The CIM 16 has a plurality of ports, collectively 28, for receiving input signals occasioned by interaction between the virtual instruments 12 and sensors 30 disposed on the simulator 14, resulting from the user's patient care activity. It is understood that there may be more than one PIC 20, and more than one CIM 16, to manage the input signals thus created.
The virtual instruments 12 comprise patient care devices, for example, as shown in
Still referring to
Each instrument has a corresponding sensor 30 a–l, as indicated by lines, collectively 36. Unless otherwise indicated, the lines 36 are schematic, and merely illustrate that the virtual instruments 12 and the sensors 30 are functionally connected to each other for providing an interaction created by the user's patient care activity, the interaction being reported as an input signal to the CIM 16. It is understood that the sharing of such physical lines among instruments 12, or sensors 30, is contemplated as well.
Interaction between the virtual instruments 12 and the sensors 30 may be electrical, optical, pressure differential, tactile, temperature-controlled, or wireless. Generally speaking, an electrical interaction (which would also provide the input signal) could be created via a virtual instrument 12 having one node and a sensor 30 with another node, both of which are physically connected to the CIM 16, or by a virtual instrument with two nodes and a sensor formed of conductive material, or vice versa, only one of which may be physically connected to the CIM 16. For example, the IV needle 12 a corresponds with a portion of the simulator 14 capable of accepting medications, such as the antecubital region of an arm, which may have a sensor 30 a comprising an insulator sandwiched between two layers of conductive material having an appropriate thickness and weave density for permitting the needle 12 a to pass through the cloth at a low acute angle (e.g., 20°). The conductive layers of the sensor 30 a are electrically coupled to the CIM 16 via line 36 a′, such that when the needle 12 a is correctly passed through the two conductive layers, simulating cannulation of a vein of the simulator 14, a circuit is completed between the layers and sensed by the CIM 16.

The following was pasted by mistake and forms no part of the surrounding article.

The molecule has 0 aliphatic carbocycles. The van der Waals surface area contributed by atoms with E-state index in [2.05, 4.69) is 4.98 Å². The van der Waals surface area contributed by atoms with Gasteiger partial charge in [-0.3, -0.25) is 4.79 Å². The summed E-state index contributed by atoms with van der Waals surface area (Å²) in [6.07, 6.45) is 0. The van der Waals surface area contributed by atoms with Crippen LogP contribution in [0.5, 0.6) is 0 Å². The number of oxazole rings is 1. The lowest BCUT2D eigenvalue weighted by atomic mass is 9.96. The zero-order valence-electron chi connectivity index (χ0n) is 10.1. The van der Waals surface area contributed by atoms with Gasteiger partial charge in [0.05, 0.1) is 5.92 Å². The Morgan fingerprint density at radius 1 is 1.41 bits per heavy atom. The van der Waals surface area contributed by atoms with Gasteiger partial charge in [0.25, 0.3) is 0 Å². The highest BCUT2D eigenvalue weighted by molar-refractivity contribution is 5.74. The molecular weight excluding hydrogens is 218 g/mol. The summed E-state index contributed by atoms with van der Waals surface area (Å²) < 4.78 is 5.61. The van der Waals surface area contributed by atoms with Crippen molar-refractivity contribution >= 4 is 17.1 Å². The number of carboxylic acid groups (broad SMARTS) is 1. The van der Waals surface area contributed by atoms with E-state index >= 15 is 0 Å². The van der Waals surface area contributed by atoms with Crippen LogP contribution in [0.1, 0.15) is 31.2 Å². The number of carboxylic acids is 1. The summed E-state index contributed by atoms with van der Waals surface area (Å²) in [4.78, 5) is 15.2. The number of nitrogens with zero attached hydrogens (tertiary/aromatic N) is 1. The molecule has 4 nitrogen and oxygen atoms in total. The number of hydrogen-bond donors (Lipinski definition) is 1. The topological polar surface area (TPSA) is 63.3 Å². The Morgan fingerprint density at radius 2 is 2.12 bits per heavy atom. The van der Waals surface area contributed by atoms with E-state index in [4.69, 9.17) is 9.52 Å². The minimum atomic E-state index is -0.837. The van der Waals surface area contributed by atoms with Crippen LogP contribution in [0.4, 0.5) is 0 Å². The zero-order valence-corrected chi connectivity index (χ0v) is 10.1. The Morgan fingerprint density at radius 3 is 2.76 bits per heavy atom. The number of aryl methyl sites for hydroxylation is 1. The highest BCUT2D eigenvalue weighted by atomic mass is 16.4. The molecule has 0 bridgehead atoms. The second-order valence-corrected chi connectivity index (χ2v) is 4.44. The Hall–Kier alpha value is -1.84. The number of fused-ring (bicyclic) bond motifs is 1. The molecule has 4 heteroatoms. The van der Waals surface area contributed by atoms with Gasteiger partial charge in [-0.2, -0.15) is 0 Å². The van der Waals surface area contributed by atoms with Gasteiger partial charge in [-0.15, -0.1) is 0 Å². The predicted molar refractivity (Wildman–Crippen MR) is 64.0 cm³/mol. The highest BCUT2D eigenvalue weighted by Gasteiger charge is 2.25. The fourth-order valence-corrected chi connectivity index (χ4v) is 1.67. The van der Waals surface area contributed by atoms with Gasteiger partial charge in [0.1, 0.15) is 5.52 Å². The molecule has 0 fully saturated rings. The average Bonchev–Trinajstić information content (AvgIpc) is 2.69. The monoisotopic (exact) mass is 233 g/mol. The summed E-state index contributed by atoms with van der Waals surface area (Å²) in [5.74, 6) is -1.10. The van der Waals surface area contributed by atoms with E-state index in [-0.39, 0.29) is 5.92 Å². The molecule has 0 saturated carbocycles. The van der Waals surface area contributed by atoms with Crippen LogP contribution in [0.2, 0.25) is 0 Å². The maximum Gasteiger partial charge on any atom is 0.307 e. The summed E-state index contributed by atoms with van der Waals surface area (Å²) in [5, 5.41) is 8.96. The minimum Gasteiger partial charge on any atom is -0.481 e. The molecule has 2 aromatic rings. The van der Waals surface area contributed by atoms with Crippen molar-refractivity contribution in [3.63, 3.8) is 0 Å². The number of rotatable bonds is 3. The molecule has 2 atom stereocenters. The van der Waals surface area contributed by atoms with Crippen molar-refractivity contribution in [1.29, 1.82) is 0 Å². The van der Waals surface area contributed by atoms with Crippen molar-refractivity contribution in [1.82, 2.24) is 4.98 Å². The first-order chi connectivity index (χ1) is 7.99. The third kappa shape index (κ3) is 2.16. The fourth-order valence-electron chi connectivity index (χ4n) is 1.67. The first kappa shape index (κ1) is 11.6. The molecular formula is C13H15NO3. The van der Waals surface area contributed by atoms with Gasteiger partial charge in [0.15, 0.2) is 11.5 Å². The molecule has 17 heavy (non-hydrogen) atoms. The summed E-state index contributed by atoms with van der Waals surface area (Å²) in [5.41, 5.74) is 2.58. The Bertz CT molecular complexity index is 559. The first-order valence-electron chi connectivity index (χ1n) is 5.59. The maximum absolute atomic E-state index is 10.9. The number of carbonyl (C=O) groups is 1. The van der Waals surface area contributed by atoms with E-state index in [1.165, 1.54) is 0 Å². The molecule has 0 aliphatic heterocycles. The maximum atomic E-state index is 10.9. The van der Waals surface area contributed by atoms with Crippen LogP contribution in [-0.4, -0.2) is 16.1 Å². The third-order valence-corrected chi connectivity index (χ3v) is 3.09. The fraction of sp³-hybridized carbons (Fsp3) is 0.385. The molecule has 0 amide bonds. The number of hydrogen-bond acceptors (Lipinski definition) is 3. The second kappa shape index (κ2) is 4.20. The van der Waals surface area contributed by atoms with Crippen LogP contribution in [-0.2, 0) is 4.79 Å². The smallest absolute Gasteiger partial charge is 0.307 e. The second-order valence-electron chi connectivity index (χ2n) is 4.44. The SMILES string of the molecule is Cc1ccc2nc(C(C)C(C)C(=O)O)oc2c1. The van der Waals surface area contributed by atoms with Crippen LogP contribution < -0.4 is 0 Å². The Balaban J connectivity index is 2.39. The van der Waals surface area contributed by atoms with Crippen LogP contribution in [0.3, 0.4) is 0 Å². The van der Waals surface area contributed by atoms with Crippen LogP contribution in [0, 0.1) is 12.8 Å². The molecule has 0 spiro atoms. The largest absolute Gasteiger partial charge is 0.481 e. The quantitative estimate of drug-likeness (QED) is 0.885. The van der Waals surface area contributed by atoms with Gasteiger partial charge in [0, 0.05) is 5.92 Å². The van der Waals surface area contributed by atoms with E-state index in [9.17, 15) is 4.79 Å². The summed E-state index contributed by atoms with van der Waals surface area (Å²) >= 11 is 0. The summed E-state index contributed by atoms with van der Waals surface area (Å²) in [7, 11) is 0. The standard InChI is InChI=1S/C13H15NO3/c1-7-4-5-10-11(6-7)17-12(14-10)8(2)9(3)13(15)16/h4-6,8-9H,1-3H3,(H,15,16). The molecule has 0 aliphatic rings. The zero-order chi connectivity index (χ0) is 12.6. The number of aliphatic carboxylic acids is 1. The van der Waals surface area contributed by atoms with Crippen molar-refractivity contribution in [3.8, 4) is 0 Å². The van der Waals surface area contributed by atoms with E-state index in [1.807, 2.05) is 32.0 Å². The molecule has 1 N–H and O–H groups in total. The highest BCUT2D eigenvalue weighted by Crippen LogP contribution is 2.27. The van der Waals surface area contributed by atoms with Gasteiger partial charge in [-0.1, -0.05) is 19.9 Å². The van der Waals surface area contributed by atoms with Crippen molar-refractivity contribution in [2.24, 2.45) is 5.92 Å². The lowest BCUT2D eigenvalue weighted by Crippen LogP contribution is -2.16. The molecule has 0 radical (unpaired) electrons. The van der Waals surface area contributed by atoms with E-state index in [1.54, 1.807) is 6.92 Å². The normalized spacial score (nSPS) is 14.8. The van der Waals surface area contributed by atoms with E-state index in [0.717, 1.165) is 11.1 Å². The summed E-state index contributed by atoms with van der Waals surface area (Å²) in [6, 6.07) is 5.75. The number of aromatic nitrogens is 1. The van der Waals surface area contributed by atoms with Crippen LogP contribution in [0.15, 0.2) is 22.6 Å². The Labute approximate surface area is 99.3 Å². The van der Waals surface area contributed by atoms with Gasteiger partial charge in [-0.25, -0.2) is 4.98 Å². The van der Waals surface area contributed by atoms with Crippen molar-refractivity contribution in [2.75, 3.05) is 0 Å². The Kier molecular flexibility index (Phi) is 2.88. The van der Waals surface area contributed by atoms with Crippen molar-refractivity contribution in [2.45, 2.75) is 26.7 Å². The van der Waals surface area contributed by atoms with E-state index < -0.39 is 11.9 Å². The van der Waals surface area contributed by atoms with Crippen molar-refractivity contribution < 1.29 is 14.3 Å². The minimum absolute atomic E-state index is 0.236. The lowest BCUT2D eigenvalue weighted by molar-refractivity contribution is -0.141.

In another example of a method of sensing interaction, the ET tube 12 b is used in simulated patient airway management, the simulator 14 having a head, eyes, a nose, a mouth, and a realistic airway capable of accepting conventional airway adjuncts, with the airway configuration adjustable to display a large tongue, an obstructed pharynx, or closed vocal cords, to increase the difficulty of the patient care activity. In order to confirm proper placement in the tracheal airway of the simulator 14, an optical sensor 30 b is mounted in the wall of the trachea of the simulator 14 and connected to the CIM 16 via line 36 b′. Correct placement of the ET tube 12 b in the trachea is confirmed when the tip of the ET tube interrupts the beam of the optical sensor 30 b. The sensor 30 b may also be used to determine whether a fluid has passed.
The virtual stethoscope 12 j provides an example of a wireless method of sensing interaction. At least one sensor 30 j is placed at an anatomical location on the simulator 14 where specific heart, lung (including airway), Korotkoff, fetal, or other sounds are normally heard. The sensor 30 j provides at least one signal which is identified by the stethoscope 12 j, thereby directing an integrated sound circuit to play a sound to the user appropriate for the anatomical location of the sensor on the simulator 14. It is understood that the sound circuit has a stored library of body sounds corresponding to the location of the selected sensor 30 j, and that the sensor 30 j is illustrative of any number of similar sensors.
A switch 74, having a number of positions, is disposed on the control box 58 for switching between groups of sounds, for example exemplary normal and abnormal sounds that may be those heard in an adult, neonate, or fetus. An RF (radio frequency) signal acquisition coil 76, such as is available from M.C. Davis Co. (Arizona City, Ariz.), is disposed in the interior of the bell 56 for transmitting and acquiring RF signals, as will be explained. The acquisition coil 76 is a copper coil and circuitry having an associated wire 76 a, which is attached to the electronic control box 58. A polymeric disc 78 is disposed between the acquisition coil 76 and the bell 56 to decrease noise from the bell.
The sensor 30 j comprises an RF ID tag 80, such as is available from Microchip Technology, Inc. (Chandler, Ariz.) (Part No. MCRF200-I/3C00A), which may be programmed using “Developer's Tools” also sold by Microchip Technology, Inc. to engender a unique signal that serves to identify the particular sensor 30 j. A coil 82, such as is available from M. C. Davis Co. (Arizona City, Ariz.), is operably connected to the tag 80. The tag 80 and coil 82 are potted in RTV potting material 84, or silicon rubber, such as is available from M. C. Davis Co. (Arizona City, Ariz.), to prevent damage. Once potted, the tag 80 and coil 82 collectively form a COB module 86 which emits a signal comprising a unique train of frequencies when interrogated.